I got a call on our land line last night when I was, surprise, surprise, recipe testing. Nobody calls land lines anymore, so when my daughter told me that our neighbor Rick was on the phone, I knew what it was about. Our dear neighbor, Teresa, affectionately named “Risa” by my kids when they were babies, had been in rapid decline over the last few months after a long period with Alzheimer’s. She had been well enough to be seen walking the dog, Charlie, on her own as late as Christmas, but after the New Year, she had a rapid decline and quickly became bed bound. Six weeks ago, her husband of 57 years, Rick, who himself had also been renamed, “Hon,” by my girls, called us to see her. Hon said that she had been refusing to eat for a few weeks at that point, so it might be time for us to pay our last respects while she could still interact. The four of us came over. Risa looked better than we had feared, well enough that our older daughter was able to take some nice portraits. Risa didn’t say much except for pleasantries, but she was happy to see us. I was surprised that my kids’ school photos shared space on her minimally adorned dresser mirror along with the photos of her own grandkids. Beyond expectation, Risa hung on for more than a month after that, with absolutely no nourishment or even hydration, which spoke to her strength and yes, stubbornness.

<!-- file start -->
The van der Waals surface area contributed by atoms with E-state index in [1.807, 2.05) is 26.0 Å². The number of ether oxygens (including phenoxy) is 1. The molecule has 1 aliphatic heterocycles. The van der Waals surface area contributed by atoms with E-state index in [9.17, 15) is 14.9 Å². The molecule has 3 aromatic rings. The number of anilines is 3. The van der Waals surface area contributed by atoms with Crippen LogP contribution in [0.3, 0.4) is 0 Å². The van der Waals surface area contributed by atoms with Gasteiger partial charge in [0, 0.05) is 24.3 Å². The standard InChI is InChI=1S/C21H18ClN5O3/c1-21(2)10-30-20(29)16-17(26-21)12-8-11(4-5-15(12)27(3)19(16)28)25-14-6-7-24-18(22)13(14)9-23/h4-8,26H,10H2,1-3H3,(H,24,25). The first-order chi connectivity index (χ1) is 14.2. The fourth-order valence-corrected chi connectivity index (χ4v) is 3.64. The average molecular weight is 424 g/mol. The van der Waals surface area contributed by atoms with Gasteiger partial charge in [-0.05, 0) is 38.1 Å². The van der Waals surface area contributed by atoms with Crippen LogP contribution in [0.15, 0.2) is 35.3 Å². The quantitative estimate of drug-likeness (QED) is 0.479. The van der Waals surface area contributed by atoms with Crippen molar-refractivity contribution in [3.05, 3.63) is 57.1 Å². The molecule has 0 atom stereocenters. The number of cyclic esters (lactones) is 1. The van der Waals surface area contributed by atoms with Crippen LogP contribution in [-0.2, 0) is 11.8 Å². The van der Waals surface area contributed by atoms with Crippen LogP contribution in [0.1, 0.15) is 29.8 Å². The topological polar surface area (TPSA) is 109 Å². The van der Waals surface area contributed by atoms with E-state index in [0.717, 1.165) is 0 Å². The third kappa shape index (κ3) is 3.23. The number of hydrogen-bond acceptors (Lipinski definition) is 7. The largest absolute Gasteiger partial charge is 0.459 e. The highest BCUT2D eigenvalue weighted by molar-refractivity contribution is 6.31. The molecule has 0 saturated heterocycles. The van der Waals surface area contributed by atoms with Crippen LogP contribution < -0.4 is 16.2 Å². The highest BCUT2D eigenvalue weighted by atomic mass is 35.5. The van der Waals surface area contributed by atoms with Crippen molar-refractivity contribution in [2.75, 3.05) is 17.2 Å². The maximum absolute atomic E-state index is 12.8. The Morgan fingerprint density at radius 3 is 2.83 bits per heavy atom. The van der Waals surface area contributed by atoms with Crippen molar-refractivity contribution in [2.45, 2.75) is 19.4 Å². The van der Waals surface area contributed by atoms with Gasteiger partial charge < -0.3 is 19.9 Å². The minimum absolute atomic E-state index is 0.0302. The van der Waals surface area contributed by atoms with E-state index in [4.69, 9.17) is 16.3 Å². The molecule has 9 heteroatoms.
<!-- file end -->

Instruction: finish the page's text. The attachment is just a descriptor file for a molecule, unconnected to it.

I came and sat with Rick, watching Risa breathing rapidly, which he told me she had been doing for more than five hours. As we watched Risa, Rick began to tell me some stories of her last days, and also of better times, when they were able to travel and laugh. He was proud that she was always well cared for by him, and that any money she earned, like when she took care of my babies, was always her own; she never offered to chip in for any bills, Rick chuckled. It was calm and peaceful, and I felt relaxed. Before long, Risa took her last breath.
Risa, my kids’ third grandma, we’ll always remember you, your mischievousness, your love for all babies including my own, and your delicious food you shared with love: chilaquiles, tamales, and rice pudding. Rest in peace.